The founder of Intrinsic School and her architects certainly think so. What do YOU think?
Personally, I see some cool stuff, and yet overall something doesn’t sit right. Why, for example, is a school that is pushing the envelope on personalized learning still organizing its students by grade level? Shouldn’t mass groupings by age be the first thing to go?
And is it a good thing to have kids spending 50% of their day on a computer? I suppose the right way to think of it is that a kid is spending half of his or her day doing research, but for a new model of personalization, it feels awfully . . . well . . . depersonalized.
And why is that coastline place set up to have kids literally facing a brick wall? Who thought that was a good idea?
I don’t know — I think this feels more like something that was designed for kitsch, not kids. It’s angular, when learning is round.
What am I missing here? What do you see?
It comes via the U.S. Department of Education, which, of course, has a clear agenda and set of things it wants to trumpet. Does that make the overall package feel unpalatable to you? Or does it capture enough of the spirit of the modern day classroom, and both the challenges and opportunities that are unfolding there, to make you want to see more stories like it?
Tags: good video
Are smaller class sizes the key to breathing new life into today’s public schools, or a misguided effort to solve the problems of a dying era?
I am surprised to say I have come to believe it’s the latter.
And the good news is it already exists . . . Imagine if it existed everywhere?
I spent yesterday attending the Blue School’s fabulous Teaching Innovation conference, where everyone is rightly concerned with how to reimagine education for a changing world.
At a few different points, people spoke about how sad it was that we are working within a system that can’t do the sorts of things we now see are in the best interests of children: personalizing instruction, creating physical spaces that feel less institutional and more welcoming and respectful, and designing learning programs that help young people acquire the skills and dispositions that will be most useful to them as they negotiate their way through a world in which content knowledge is no longer the key to the kingdom — adaptability, compassion, and creativity are.
On March 1, eight-year-old D.C. resident Relisha Rudd disappeared. She was, according to news reports, homeless, hungry, and in the care of a man who likely killed her. The search for her body didn’t even begin until almost three weeks after she was last seen, and, after just one week and a dwindling number of tips, police effectively stopped looking.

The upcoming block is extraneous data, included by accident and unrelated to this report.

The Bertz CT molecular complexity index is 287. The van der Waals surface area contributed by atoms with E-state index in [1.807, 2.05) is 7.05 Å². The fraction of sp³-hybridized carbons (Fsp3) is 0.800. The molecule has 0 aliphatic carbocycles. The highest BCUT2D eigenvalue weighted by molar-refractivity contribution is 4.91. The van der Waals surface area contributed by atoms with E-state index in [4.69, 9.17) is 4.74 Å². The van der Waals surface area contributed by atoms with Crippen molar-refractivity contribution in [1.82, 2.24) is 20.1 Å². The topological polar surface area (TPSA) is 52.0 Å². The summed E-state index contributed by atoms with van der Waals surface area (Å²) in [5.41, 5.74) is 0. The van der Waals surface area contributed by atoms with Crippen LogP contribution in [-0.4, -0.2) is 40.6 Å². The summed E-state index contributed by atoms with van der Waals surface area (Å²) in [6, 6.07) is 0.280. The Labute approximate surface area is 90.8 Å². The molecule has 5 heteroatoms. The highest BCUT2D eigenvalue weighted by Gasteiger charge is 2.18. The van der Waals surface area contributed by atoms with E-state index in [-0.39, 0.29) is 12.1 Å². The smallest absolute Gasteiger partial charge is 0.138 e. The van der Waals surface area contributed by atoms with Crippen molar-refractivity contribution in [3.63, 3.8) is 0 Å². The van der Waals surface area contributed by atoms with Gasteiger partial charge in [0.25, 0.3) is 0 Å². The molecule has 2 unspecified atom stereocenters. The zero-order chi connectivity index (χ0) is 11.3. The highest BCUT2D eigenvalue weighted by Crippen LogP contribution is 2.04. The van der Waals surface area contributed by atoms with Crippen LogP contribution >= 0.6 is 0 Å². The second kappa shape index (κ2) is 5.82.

On September 13, eighteen-year-old University of Virginia sophomore Hannah Graham disappeared. She was, according to Charlottesville police chief Timothy Longo, a “bright, intelligent, athletic, friendly, beautiful college student who’s been part of our community for the past two years.” Hours after she went missing, state emergency management officials launched a massive search effort that was fueled by more than 4,000 tips. A little more than a month later, her body was recovered.
What can possibly account for the dramatic differences in these two stories?
Several years ago, as the director of the Forum for Education & Democracy, I was lucky enough to meet Ted Sizer. A lion in the field, Ted was warm, welcoming, and eager in both theory and practice to create space for a new person like me to join him in his life’s work.
Ted died five years ago today — too young, at 77. In 2011, I edited Faces of Learning: 50 Powerful Stories of Defining Moments in Education, to try and honor his work and the impact it had on my thinking. It was a book that stitched together 50 people’s stories of their most powerful learning experiences, and the final one to share was Ted’s.
Courtesy of Annie Murphy Paul. Good stuff for anyone interested in learning more about the brain and the social construction of intelligence (although does it still make sense to use IQ as a yardstick?).
I’ve decided that if I were to pick one person who embodies the ersatz character of contemporary American cultural life, that person would be Oprah Winfrey.
Let me explain.
On a recent weekday morning in Washington D.C., several hundred teenagers hurriedly made their way through their high school’s hallways in a frantic effort to get to class on time.
I know – nothing new there. Except that in this particular school, the hallways had ubiquitous electronic clocks that measured time in bright red numerals down to the second, and these particular students had just three minutes to move from one class to another. “They had five minutes last year,” principal Caroline Hill told me, in between passionate exhortations for her students to keep moving. “And it was a complete waste of time.”